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  • Writer's pictureThe Goose

Two ways the Swedish industry can raise its game in China

Updated: Aug 24, 2022

Weihua Shao used her Friday Stories event to inspire games students and professionals about the opportunities available to Swedish developers in China. We asked her to offer a few more insights for anyone who missed her April workshop. Knowledgeable and experienced in both the Chinese and Swedish markets, Weihua has two ideas for how Swedish developers can raise their game in her home country.

Born and raised in China, Weihua Shao first came to Sweden as part of a trade delegation looking for investment opportunities. That’s when she discovered Sweden’s thriving games industry and the community in Malmö, in particular. She’s now been working in business development and investor relations in games for four years.

Her work bridging the gap between investors and game developers in Sweden continues at Nordic Game Ventures, which invests exclusively in unlisted early-stage game development and games ecosystem SMEs in the Nordic region.

As part of her wide-ranging role, she helps organize The Games Capital Summit. This event introduces carefully selected entrepreneurs to investors across the US, Europe, and Asia. The event has been a success for investors looking for lucrative partnerships with new developers and for studios searching for the finance they need to realize their vision.

For Weihua, this event, like Friday Stories, is a way for her to contribute to a games industry that has embraced her and her cross-cultural perspective. As she explains, “I really love the Swedish knowledge-sharing culture. People are very open to me here and share knowledge with me. So, I’m very happy to help them.”

Indie studios should get to grips with the business side of games

In the world of indie games development, creative energy, original thinking, and passion go a long way. Getting a game to market and promoting it, however, requires much more. Weihua observes that business management and marketing is often overlooked as an important part of success in the games industry.

“Indie studios can start with just one artist and one programmer, so their knowledge about the business and financial side of things is limited. I strongly suggest that they get involved in this early. In Sweden, you have support everywhere. When you engage in those games communities, you can join workshops or similar to learn how to develop your business.”

Weihua points to organizations like The Great Journey, which is leading the growth of Värmland’s games industry, Malmö’s Game Habitat, and Norrland’s Arctic Game Lab.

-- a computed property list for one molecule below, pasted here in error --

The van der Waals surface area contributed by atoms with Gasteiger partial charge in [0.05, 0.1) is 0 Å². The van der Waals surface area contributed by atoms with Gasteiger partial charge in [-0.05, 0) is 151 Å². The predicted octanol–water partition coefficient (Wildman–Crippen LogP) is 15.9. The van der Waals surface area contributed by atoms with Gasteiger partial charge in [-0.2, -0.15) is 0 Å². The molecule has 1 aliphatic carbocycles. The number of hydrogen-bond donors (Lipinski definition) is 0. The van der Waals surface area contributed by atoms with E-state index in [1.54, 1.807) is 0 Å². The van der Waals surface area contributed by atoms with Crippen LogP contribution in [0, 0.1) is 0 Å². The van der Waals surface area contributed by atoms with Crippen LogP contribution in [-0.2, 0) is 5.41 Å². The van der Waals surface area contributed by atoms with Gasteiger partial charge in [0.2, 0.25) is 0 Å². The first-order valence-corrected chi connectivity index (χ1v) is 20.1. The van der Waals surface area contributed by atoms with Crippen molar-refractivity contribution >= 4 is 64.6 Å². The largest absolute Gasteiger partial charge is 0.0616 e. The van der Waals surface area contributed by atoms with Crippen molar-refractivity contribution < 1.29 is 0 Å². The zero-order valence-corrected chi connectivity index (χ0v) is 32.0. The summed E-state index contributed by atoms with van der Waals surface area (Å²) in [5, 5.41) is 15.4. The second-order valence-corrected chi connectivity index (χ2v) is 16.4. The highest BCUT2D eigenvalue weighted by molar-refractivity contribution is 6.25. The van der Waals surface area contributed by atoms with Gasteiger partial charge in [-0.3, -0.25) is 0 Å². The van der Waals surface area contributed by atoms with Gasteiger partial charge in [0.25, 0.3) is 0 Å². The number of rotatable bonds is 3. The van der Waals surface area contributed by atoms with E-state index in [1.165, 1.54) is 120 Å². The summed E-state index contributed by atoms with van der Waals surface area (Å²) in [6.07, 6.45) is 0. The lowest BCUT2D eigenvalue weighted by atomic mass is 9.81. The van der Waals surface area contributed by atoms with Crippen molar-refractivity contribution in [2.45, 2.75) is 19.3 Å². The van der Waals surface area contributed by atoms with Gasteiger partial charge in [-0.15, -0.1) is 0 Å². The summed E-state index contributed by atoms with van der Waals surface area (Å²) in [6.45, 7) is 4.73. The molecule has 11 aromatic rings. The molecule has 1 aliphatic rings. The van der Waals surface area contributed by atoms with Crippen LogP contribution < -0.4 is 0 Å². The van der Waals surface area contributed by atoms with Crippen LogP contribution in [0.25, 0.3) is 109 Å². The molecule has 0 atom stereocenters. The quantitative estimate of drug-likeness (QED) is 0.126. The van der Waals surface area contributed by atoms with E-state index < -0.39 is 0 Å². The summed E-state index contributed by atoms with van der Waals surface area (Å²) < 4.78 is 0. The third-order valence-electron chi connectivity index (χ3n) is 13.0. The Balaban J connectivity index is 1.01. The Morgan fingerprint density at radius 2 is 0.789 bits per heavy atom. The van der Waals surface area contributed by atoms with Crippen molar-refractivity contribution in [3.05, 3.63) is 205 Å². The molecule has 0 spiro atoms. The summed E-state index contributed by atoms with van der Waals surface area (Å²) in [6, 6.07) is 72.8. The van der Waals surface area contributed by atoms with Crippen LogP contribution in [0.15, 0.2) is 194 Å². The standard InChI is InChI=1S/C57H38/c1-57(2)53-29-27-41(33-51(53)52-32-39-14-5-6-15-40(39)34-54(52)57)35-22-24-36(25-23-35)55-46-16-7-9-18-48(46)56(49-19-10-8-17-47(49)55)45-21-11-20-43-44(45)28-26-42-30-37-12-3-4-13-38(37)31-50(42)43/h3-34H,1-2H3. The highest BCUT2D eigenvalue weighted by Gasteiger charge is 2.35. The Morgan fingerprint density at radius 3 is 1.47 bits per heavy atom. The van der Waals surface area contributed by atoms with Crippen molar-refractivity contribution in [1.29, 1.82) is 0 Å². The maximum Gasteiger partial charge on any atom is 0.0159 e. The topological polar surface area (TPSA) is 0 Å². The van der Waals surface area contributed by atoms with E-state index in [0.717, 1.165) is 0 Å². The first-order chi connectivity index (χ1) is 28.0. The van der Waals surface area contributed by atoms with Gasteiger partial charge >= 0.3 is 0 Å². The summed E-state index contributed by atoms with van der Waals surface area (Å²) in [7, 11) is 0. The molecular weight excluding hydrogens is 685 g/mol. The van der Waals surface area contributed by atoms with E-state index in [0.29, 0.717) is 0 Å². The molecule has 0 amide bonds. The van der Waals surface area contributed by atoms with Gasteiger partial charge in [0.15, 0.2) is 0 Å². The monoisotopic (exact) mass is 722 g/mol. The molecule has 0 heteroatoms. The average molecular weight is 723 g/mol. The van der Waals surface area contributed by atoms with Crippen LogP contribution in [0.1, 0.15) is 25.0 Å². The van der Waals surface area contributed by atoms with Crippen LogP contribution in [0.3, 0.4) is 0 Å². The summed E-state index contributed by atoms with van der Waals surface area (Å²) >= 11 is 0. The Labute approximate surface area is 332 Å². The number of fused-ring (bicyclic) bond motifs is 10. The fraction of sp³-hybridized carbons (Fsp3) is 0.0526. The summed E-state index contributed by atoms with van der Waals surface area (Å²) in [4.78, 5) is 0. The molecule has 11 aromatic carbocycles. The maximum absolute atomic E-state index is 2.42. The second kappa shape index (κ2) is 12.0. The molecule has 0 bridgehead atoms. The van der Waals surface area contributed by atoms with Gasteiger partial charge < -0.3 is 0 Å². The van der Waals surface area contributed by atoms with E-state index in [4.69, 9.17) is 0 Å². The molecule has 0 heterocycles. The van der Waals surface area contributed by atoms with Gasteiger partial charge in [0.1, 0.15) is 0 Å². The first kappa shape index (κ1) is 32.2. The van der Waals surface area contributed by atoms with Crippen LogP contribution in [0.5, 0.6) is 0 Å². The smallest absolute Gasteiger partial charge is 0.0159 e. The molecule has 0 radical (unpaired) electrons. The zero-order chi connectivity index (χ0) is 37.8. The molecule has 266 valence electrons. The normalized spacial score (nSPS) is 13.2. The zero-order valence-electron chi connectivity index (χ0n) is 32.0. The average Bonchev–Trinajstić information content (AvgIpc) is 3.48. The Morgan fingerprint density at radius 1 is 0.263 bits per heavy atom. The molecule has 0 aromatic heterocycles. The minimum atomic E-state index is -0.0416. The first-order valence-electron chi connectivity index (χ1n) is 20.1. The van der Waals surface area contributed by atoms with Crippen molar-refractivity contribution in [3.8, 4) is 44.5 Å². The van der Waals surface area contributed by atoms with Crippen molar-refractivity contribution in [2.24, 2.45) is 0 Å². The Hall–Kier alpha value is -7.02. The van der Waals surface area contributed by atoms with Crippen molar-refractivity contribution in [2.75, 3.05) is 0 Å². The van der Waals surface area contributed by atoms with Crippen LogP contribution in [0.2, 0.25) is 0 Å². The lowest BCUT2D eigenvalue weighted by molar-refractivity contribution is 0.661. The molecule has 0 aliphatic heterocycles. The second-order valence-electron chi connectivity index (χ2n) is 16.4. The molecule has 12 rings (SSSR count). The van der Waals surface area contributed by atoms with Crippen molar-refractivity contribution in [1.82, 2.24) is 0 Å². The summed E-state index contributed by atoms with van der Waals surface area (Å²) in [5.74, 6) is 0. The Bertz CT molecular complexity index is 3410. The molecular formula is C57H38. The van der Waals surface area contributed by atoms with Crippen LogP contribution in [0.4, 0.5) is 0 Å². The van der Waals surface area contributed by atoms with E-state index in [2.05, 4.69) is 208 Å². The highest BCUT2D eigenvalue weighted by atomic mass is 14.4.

There’s also enormous value in learning from studios further along the development process to finance their games. Weihua suggests that “indie companies involve themselves in expos and conferences because it’s worth taking time to learn about how it works in this industry.”

For example, during The Games Capital Summit, attendees can receive feedback from investors. By learning what works and what doesn’t work, “aspiring developers can be better prepared for their own experience.”

A dedicated resource is needed to help indie studios reach Chinese audiences

New regulations around mobile games licensing in China will make it almost impossible for mobile game developers to self-publish in China, specifically premium mobile games or mobile games with IAP. For mobile developers, success relies on the right publisher. And for Steam games, it’s about communicating directly with players to build community.

How is that possible with so many barriers? There’s the language, of course, and nuanced cultural differences that should be taken seriously. Additionally, the media universe in China is prohibitively complex. There are hundreds of relevant digital media outlets and social media platforms that are hugely varied and specialized, in addition to influencer networks that demand detailed local knowledge.

Weihua suggests the creation of a national agency or association that works on behalf of indie studios to clarify and streamline communications in the Chinese market. By centralizing this knowledge and processes, Sweden’s indie studios could engage an otherwise out-of-reach player base. They’d know the right platforms to prioritize and how to optimize the content on each one to reach their target demographic in China. The result? Access to huge audiences and in a time and cost-effective way. For advertisers and media professionals in China, this organization would mean a single contact point to introduce Sweden’s indie developers, their products, and innovations.

Although some Swedish companies are operating successfully in China, their success has come at a cost that is out of scope for small developers. A new solution is required.

Join us for the next Friday Stories. Discover who is speaking and how you can get involved.



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